the thing about fear.

A crying yell jolts me awake. I blink my eyes a few times to make sure I wasn’t just dreaming it, but her voice pierces through the darkness again. My feet hit the cold floor as I slide out of bed and make my way downstairs.

I find my five-year-old, Lily, sitting up in her bed. I start to ask her what’s wrong, but she doesn’t give me the chance.

“I had a bad dream,” she says.

“You did? I’m so sorry,” I say as I push a blond curl away from her face. “Let me cover you up, so you can go back to sleep. Everything will be okay. Mom and dad are right upstairs.” She settles back into her pillow, and I pull her comforter up to her chin. Her breathing has slowed, and her eyes are already closed when I kiss her forehead and quietly leave her room. I make my way through our house, quiet once more. Back in my own bed, I’m reminded of myself at age five, of the many times fear woke me from my own sleep and my parents had to assure me everything would be ok. Has she inherited my propensity for fear?

What’s more, am I teaching her how to face it?


I was afraid of almost everything as a child.

When I was four, I slept with a baby monitor next to my bed, so I could whisper to my mom in the middle of the night if I was scared. My parents’ bedroom was on the other side of the house, and, of all the possible options, I constantly worried that a mean version of Santa was going to sneak through the door between our rooms and cause some kind of trouble.

By the time I was six, pirates had replaced my fear of mean Santa. I would lay in my bed, shrouded in darkness, and peek through my blinds to make sure there were no ships, planks, or skull flags in view. Never mind the fact that we lived on a cement road 1,500 miles away from the ocean.

Each year brought a new scenario to add to my list. After meeting a family friend whose daughter had a serious illness, I would fall asleep convinced the inside of my body was incurably diseased. My parents had to pick me up early from a weekend trip with my grandparents once because I had a feeling our house was going to burn down in my absence. I even made my mom hang my lost teeth on the door of my bedroom because I wasn’t interested in a strange fairy coming anywhere near my pillow.

Each of these fears had one thing in common: the night. The setting sun had a way of illuminating the fears that plagued me, and as I would lay still in my bed each evening, my mind would race, spinning circles around itself.

I wish I could say I outgrew my fearful tendencies, but I’m still a natural worrier and master crafter of worst-case scenarios. Fear still catches in my throat at times and burrows into my pounding chest all while I’m trying to fall asleep at night. It’s relentless.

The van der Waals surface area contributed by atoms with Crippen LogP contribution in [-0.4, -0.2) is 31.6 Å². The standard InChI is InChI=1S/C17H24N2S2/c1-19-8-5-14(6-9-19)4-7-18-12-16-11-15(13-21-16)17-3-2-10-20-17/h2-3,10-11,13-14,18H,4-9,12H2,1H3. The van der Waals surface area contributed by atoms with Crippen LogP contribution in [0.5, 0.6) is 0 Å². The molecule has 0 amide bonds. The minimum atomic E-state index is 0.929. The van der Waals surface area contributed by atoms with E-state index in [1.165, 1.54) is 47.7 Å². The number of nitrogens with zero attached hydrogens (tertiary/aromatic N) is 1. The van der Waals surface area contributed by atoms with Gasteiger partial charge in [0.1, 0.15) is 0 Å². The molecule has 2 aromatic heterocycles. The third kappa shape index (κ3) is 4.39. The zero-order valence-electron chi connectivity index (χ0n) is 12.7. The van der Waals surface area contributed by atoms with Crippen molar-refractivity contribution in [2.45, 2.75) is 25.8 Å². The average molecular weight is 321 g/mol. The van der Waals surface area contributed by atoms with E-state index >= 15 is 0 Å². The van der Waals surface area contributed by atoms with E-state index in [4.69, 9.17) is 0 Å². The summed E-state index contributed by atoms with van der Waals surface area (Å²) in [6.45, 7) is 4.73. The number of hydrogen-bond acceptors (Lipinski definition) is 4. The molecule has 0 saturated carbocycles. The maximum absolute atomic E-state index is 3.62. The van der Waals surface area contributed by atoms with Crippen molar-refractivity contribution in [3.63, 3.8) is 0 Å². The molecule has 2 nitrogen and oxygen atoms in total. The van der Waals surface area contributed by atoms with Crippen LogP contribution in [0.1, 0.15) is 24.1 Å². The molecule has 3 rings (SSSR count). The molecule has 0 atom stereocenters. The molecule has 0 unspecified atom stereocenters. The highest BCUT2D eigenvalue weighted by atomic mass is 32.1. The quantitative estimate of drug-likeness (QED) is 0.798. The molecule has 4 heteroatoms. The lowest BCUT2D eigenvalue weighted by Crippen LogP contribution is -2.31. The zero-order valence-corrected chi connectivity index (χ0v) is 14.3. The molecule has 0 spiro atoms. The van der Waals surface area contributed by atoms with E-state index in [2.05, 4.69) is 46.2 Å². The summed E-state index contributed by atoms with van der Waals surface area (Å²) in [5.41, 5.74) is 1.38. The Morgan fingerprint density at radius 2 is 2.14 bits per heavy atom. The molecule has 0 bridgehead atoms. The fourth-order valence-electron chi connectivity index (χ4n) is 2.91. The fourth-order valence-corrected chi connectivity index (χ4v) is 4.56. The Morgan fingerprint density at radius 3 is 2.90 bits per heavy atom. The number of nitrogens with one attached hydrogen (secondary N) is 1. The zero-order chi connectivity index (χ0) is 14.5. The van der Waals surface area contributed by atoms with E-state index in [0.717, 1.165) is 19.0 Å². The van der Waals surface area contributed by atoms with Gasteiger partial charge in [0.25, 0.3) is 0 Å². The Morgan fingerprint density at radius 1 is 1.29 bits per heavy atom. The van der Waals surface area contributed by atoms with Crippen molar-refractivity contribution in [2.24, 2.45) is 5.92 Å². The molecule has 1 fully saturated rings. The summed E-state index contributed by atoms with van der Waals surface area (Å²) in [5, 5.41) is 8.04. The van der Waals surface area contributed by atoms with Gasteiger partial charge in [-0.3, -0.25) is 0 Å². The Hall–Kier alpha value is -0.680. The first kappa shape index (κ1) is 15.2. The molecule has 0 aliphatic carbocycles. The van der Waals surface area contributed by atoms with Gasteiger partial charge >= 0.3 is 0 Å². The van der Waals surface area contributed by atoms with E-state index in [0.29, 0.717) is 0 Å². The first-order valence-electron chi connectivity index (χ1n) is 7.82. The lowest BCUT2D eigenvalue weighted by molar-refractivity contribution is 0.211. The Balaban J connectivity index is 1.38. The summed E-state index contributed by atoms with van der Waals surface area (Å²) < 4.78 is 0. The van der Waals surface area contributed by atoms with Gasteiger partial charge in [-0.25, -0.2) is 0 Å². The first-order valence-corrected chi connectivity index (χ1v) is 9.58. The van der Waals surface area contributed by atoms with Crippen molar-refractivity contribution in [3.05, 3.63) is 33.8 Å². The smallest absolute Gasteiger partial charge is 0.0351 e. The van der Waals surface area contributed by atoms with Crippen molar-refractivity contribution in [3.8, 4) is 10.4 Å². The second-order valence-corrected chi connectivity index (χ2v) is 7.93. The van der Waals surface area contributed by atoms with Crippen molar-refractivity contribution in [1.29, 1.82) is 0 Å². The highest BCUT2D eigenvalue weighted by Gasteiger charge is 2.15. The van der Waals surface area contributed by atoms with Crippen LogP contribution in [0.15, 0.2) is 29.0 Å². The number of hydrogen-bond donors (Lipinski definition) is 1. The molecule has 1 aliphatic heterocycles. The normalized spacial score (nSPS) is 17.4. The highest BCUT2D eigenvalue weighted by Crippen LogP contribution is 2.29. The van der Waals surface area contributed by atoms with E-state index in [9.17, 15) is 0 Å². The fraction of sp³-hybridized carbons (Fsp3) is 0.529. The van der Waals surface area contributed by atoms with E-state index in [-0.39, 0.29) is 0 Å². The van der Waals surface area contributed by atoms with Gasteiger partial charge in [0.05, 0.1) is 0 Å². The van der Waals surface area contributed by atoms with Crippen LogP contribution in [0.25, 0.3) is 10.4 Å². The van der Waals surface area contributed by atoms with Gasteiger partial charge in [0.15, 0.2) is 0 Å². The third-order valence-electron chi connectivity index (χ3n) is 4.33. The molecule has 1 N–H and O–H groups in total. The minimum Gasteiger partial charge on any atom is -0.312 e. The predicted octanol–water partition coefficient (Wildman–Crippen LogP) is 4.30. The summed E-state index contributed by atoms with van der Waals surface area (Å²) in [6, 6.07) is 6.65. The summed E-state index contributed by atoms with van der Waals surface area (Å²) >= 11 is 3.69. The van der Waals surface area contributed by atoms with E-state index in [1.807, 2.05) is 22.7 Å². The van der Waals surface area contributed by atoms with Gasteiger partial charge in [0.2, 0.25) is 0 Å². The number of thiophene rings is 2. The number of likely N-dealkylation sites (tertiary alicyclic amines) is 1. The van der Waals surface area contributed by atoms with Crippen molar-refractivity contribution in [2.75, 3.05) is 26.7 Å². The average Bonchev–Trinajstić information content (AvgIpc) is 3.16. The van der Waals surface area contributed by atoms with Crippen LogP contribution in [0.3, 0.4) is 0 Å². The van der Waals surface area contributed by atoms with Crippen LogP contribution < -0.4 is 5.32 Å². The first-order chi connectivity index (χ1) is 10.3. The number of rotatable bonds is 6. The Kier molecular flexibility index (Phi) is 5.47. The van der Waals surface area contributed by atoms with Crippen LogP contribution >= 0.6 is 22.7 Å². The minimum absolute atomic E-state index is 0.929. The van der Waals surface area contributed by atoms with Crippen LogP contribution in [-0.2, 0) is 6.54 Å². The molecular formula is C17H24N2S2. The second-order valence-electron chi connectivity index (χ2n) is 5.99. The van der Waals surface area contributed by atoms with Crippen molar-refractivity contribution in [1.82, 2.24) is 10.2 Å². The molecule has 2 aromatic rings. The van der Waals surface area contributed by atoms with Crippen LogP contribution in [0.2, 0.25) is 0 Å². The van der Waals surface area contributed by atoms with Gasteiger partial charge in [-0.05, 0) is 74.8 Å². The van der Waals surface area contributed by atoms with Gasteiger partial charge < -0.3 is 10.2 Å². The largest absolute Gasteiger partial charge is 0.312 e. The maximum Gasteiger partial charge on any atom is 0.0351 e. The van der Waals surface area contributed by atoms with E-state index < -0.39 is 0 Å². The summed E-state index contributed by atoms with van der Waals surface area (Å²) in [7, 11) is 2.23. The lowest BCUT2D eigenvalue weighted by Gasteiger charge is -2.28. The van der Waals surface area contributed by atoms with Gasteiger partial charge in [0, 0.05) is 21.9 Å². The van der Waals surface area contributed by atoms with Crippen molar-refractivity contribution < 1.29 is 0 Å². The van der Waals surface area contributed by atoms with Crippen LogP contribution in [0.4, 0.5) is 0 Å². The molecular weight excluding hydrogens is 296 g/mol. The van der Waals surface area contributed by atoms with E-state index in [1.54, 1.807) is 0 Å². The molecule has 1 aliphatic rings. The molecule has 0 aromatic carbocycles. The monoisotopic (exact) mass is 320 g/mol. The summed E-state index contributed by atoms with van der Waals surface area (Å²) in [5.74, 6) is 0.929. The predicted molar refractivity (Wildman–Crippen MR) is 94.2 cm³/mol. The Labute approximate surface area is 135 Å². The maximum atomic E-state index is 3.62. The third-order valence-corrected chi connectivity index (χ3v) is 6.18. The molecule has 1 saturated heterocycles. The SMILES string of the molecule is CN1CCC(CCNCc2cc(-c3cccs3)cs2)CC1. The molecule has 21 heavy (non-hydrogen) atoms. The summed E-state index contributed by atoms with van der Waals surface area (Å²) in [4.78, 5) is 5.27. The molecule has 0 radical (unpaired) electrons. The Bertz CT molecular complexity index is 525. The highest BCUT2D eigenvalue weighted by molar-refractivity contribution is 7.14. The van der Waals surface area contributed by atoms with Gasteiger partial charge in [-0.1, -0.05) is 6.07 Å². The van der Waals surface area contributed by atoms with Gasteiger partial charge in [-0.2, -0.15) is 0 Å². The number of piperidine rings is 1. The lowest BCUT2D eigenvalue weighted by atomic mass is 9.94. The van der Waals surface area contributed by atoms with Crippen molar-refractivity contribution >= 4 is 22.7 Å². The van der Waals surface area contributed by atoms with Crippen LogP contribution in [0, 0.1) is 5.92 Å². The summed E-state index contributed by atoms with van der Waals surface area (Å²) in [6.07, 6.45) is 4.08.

I have tried, again and again, to talk myself out of feeling afraid. I tell myself there is nothing to worry about—that my fears are irrational. I think, “Everything is going to be okay,” but then I quickly remember that I don’t have the power to predict the future. Even if it is unlikely that something will happen to me while I’m away from my kids (a small adjustment to one of my predominant childhood fears) or that I am harboring some kind of incurable disease, there is still a chance.

“Everything will be okay” is moot. There’s no way to know.

Except God knows. And this is the beginning of my hope.

So much of fear is rooted in the uncertain, the unknown. So, its counterpunch is what I can know.

And what I know is that God promises to always be with me. That he promises to fill me with peace. That my life is secure in him forever.

When I stand firm in what I know, I have words to speak to the fear.


The next night, I stand beside Lily’s bed, my fingers stroking those same blond curls, thinking about the previous night’s conversation—unsettled by how I addressed it. My assurance that “mom and dad are right upstairs” isn’t the hope she needs when fear strikes in the middle of the night. She needs the answer which will actually help her face her fear.

“Mom?” She interrupts my thoughts, her blue eyes looking into mine. “I don’t want to have any more bad dreams.”

“I know you don’t. I don’t want you to either.” I kneel down next to her bed. We talk about how God is always with us and how He promises to give us peace when we feel afraid. I ask her if she wants me to pray for God to help her not be afraid while she sleeps.

“Okay,” she says slowly, “but, can you also pray that I won’t have any more bad dreams?”

This is the crux.

God doesn’t promise a life without bad dreams, so I can’t either.

Instead, I offer her what I know.

“You might have more bad dreams, Lily,” I say while my fingers comb through her hair. “Even I still have bad dreams sometimes. But God loves you so much. And when you’re afraid, He’s always with you. No matter what happens, if you love Him, you’ll never be away from Him.”

She turns over on her side, satisfied for the moment. We pray together, and I kiss her forehead before I leave her bedroom. As I pull the door closed behind me, I realize this won’t be the last time we have this conversation. Like all of us, she will have to learn to navigate the things that scare her throughout her life, and she will have to let what she knows be bigger than what she feels.

I say a quick prayer that this is the beginning of her hope.



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